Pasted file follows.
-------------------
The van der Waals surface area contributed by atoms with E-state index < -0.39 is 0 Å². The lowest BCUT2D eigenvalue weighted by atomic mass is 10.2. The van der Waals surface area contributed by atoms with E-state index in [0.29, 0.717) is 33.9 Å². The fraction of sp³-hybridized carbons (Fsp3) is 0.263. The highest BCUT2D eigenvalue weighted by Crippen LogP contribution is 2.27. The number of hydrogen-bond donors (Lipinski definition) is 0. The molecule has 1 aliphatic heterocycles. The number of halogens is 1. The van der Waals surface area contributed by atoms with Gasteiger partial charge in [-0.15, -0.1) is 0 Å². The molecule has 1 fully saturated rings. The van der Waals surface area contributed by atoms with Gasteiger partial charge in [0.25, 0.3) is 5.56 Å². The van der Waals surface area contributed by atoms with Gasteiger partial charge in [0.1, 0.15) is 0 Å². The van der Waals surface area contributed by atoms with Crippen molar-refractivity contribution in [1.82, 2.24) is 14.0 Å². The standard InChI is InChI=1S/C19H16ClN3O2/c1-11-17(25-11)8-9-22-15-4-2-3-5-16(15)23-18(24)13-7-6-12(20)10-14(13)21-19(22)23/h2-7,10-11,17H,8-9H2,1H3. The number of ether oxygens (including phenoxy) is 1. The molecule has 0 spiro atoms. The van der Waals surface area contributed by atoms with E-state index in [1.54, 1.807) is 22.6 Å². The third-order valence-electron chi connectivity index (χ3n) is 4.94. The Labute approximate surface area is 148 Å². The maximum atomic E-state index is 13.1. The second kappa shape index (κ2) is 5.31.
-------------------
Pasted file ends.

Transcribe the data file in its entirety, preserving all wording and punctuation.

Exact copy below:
The van der Waals surface area contributed by atoms with E-state index < -0.39 is 0 Å². The lowest BCUT2D eigenvalue weighted by atomic mass is 10.2. The van der Waals surface area contributed by atoms with E-state index in [0.29, 0.717) is 33.9 Å². The fraction of sp³-hybridized carbons (Fsp3) is 0.263. The highest BCUT2D eigenvalue weighted by Crippen LogP contribution is 2.27. The number of hydrogen-bond donors (Lipinski definition) is 0. The molecule has 1 aliphatic heterocycles. The number of halogens is 1. The van der Waals surface area contributed by atoms with Gasteiger partial charge in [-0.15, -0.1) is 0 Å². The molecule has 1 fully saturated rings. The van der Waals surface area contributed by atoms with Gasteiger partial charge in [0.25, 0.3) is 5.56 Å². The van der Waals surface area contributed by atoms with Gasteiger partial charge in [0.1, 0.15) is 0 Å². The van der Waals surface area contributed by atoms with Crippen molar-refractivity contribution in [1.82, 2.24) is 14.0 Å². The standard InChI is InChI=1S/C19H16ClN3O2/c1-11-17(25-11)8-9-22-15-4-2-3-5-16(15)23-18(24)13-7-6-12(20)10-14(13)21-19(22)23/h2-7,10-11,17H,8-9H2,1H3. The number of ether oxygens (including phenoxy) is 1. The molecule has 0 spiro atoms. The van der Waals surface area contributed by atoms with E-state index in [1.54, 1.807) is 22.6 Å². The third-order valence-electron chi connectivity index (χ3n) is 4.94. The Labute approximate surface area is 148 Å². The maximum atomic E-state index is 13.1. The second kappa shape index (κ2) is 5.31.